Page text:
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Income distribution and Wall Street

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A weekly presentation of downloadable charts and short analyses designed to graphically illustrate important economic issues. Updated every Wednesday.

Snapshot for December 1, 1999

Income distribution and Wall Street

Since the beginnings of the bull market in 1983, the value of corporate equities has increased nine fold, from $1.9 trillion to $17.1 trillion as of June 1999. In contrast, corporate debt has merely increased three-and-a-half times, from $1.2 trillion to $4.1 trillion. The record growth in equities seems to indicate that the stock market has become a vastly more important source of company financing than traditional venues such as banks, for example.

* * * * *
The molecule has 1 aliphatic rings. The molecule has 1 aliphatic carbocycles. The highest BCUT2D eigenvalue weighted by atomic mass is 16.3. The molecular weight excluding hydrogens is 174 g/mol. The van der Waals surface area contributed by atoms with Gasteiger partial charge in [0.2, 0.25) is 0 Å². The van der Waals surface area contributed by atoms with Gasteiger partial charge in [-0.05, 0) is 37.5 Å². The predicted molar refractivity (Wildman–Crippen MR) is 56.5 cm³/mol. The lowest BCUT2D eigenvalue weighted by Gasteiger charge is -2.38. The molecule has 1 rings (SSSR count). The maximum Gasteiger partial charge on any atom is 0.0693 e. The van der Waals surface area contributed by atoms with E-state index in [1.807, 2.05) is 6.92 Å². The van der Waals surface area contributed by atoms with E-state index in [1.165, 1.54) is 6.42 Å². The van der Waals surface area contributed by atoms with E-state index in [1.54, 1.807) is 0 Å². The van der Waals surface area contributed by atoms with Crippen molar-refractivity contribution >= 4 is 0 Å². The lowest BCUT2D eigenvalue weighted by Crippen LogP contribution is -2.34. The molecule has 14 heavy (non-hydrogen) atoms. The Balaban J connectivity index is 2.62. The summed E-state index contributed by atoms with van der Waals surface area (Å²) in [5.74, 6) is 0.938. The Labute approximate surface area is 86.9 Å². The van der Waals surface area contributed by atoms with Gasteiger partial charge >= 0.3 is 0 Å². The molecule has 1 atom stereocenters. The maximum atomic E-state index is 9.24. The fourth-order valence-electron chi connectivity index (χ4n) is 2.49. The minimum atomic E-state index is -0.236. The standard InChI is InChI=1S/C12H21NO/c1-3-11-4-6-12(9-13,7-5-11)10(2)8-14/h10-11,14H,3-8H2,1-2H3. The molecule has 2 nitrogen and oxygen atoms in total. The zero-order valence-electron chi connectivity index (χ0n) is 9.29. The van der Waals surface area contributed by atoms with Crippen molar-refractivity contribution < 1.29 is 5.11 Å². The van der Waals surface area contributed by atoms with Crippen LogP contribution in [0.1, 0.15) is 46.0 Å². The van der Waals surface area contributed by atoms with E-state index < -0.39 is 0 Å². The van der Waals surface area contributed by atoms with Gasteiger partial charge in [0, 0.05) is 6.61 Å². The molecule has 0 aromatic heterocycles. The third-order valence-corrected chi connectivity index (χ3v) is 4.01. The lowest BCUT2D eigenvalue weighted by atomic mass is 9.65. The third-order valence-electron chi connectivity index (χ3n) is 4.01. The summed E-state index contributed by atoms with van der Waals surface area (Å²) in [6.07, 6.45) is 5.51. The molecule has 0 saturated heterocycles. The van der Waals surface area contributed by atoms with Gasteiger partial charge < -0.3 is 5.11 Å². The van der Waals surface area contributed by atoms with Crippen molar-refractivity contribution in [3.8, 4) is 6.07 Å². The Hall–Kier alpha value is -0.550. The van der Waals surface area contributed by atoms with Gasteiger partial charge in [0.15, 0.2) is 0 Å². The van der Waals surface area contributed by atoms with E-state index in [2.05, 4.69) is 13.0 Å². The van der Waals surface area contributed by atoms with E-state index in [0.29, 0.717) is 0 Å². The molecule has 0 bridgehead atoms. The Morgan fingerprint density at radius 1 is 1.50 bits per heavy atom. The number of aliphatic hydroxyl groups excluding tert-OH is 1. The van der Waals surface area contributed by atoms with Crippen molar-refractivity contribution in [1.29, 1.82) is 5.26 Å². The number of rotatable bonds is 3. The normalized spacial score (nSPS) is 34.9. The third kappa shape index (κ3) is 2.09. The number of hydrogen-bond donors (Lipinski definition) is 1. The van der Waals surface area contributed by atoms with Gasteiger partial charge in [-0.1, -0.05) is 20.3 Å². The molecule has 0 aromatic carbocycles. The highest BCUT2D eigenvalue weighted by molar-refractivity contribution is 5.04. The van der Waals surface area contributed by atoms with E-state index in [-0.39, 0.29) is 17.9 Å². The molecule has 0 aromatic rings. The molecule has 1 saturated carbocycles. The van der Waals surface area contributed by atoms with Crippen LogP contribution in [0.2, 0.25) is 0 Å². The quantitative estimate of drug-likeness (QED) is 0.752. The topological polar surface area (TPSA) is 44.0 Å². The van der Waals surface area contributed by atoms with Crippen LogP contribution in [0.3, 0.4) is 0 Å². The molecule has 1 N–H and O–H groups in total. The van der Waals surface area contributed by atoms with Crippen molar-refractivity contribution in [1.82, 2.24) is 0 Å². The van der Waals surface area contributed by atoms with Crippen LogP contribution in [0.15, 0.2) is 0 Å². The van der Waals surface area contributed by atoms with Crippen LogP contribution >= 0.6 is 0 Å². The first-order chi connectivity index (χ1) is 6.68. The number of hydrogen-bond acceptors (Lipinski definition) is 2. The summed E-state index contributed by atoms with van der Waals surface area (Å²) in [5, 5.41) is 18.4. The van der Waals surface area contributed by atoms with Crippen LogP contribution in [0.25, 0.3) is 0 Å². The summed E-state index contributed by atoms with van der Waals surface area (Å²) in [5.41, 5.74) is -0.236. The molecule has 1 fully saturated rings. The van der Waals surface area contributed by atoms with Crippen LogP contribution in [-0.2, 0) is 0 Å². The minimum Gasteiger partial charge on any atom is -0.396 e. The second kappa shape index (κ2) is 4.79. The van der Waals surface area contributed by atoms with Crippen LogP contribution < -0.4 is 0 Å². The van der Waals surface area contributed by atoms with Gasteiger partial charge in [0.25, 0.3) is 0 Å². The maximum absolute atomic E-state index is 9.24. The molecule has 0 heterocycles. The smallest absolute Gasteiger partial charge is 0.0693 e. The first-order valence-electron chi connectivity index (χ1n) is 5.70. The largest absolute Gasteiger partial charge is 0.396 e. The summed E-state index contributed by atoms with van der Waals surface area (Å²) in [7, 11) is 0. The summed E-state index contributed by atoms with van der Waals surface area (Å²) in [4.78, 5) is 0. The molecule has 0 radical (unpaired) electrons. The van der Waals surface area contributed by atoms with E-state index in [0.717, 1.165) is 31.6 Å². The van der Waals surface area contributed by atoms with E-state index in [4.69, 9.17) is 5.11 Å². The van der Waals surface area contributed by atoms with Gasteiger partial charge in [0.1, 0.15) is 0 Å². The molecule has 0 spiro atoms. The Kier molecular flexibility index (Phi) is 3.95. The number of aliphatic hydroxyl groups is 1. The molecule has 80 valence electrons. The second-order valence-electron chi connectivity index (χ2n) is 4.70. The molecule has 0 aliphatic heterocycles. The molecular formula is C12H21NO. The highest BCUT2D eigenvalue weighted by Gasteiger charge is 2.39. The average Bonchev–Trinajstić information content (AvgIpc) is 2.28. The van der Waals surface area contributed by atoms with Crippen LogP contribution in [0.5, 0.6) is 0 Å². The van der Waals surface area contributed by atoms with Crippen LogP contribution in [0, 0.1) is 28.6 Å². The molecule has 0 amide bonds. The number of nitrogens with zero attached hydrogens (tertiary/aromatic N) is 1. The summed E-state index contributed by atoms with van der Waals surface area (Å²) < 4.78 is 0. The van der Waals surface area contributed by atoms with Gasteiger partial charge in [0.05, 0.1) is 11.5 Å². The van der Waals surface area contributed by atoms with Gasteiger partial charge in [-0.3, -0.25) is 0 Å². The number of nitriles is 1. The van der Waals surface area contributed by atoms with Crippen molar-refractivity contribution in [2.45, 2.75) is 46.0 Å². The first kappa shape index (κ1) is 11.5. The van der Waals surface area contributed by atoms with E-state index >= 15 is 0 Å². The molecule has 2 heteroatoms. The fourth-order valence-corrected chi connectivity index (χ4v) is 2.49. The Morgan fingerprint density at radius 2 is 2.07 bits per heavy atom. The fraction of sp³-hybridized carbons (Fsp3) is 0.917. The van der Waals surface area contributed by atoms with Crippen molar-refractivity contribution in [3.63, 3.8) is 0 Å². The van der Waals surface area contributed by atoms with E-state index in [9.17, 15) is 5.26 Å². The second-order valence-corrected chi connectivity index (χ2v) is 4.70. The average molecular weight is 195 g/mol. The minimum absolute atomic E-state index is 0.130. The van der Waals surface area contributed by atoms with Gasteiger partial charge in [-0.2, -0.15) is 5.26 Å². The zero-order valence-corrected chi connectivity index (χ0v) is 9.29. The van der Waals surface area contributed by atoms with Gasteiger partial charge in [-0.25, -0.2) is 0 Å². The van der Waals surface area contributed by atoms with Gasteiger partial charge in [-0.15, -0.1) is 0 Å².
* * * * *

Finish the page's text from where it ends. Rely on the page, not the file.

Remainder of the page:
But rather than a source for new funds, the bullish stock market is a drain on corporate resources. To satisfy institutional investors who are demanding ever-higher stock prices, corporations are buying back more shares than they issue. In the second quarter of 1999 alone, the value of corporate stock “buy backs” exceeded new issues at an annual rate of $354 billion. Similarly, corporations are redistributing a growing share of record-setting profits to dividends, continuing a trend that started in the 1970s. Thus, corporations are left with fewer resources for investments or for employee compensation, while shareholders are handsomely rewarded through rising stock prices and increasing dividend payments.

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